Hyundai has been snapped putting the seven-seat, electric Ioniq 7 SUV through its paces.

    The 7 will be Hyundai’s version of the Kia EV9, riding on the brand’s latest e-GMP electric car platform under the skin.

    Hyundai Australia has already confirmed it will go on sale in Australia during 2024, as part of a plan to boost sales of Ioniq-branded electric vehicles from 3000 in 2023 to 6000 units in 2024.

    Although it’s still heavily camouflaged, the Ioniq 7 is expected to remain faithful to the 2021 Seven concept.

    Expect to see a two-tiered headlight arrangement, complete with the retro-futuristic parametric pixel detailing that links the Ioniq 5 and Ioniq 6 already on sale.

    With a 3200mm wheelbase, Hyundai says the interior of the Seven concept offers a “completely new dimension of space” with a tall roof and a flat floor.

    The Seven Concept had “more than 480km” of range, though with undisclosed drivetrain specs. While Hyundai hasn’t confirmed further details, the new Kia EV9 should offer some clues.

    • Standard: 160kW/350Nm single-motor RWD, 0-100km/h in 8.2 seconds
    • Long Range: 150kW/350Nm single-motor RWD, 0-100km/h in 9.4 seconds
    • Dual Motor: 283kW/600Nm dual-motor AWD, 0-100km/h in 6.0 seconds

    A Boost feature is available on the Kia Connect store for dual-motor versions, increasing torque to 700Nm and cutting the 0-100km/h time to 5.3 seconds. Kia claims the EV9 will offer towing capacity of up to 2500kg.

    All excluding the rear-drive Standard will use a 99.8kWh battery, with the base model using a smaller 76.1kWh battery.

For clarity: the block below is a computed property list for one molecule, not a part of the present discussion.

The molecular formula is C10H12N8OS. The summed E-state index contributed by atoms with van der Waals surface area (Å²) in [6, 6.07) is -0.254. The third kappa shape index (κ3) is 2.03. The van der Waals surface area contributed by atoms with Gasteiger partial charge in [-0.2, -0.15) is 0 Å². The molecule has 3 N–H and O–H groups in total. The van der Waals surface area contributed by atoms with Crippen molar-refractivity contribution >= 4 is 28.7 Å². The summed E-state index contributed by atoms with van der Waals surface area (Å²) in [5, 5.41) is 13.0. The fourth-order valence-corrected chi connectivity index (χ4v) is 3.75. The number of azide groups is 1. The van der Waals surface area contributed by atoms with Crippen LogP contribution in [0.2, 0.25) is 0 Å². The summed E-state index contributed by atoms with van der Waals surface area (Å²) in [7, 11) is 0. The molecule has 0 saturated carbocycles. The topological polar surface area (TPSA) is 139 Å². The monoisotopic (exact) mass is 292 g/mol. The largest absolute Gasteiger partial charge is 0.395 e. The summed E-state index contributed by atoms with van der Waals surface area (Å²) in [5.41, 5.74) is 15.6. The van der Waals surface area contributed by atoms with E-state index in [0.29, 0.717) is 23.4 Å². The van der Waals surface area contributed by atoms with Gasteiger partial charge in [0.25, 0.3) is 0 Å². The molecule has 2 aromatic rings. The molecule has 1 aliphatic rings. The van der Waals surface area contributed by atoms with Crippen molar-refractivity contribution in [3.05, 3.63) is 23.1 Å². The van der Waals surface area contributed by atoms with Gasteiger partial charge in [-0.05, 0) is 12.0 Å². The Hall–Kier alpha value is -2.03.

Kia has only published a range figure for the rear-wheel drive Long Range model with 19-inch wheels, which works out to 541km on the stricter WLTP cycle.

    The EV9 offers 800V ultra-fast charging capability like other vehicles on the E-GMP platform, and Kia says 239km of range can be added in 15 minutes.

    It can also be used to power appliances thanks to a Vehicle-to-Load (V2L) function, which puts out up to 3.68kW of power.

    Hyundai Australia says supply of its electric vehicles is opening up, meaning it no longer has to sell its E-GMP-based models in ‘drops’ as it has done with the Ioniq 5 in the past.

    There’s no more geofencing either, meaning anyone in Australia can now buy an Ioniq 5 or Ioniq 6 using the online sales portal, and take delivery from your preferred ‘delivery partner’.

    Speaking of, Hyundai wants to have up to 90 delivery partners across 90-100 dealerships across Australia by the end of next year. Currently, that tally is sitting at 24 partners.

    Stay tuned to CarExpert for all the latest.

    MORE: Hyundai Seven Concept revealed

    Scott Collie

    Scott Collie is an automotive journalist based in Melbourne, Australia. Scott studied journalism at RMIT University and, after a lifelong obsession with everything automotive, started covering the car industry shortly afterwards. He has a passion for travel, and is an avid Melbourne Demons supporter.

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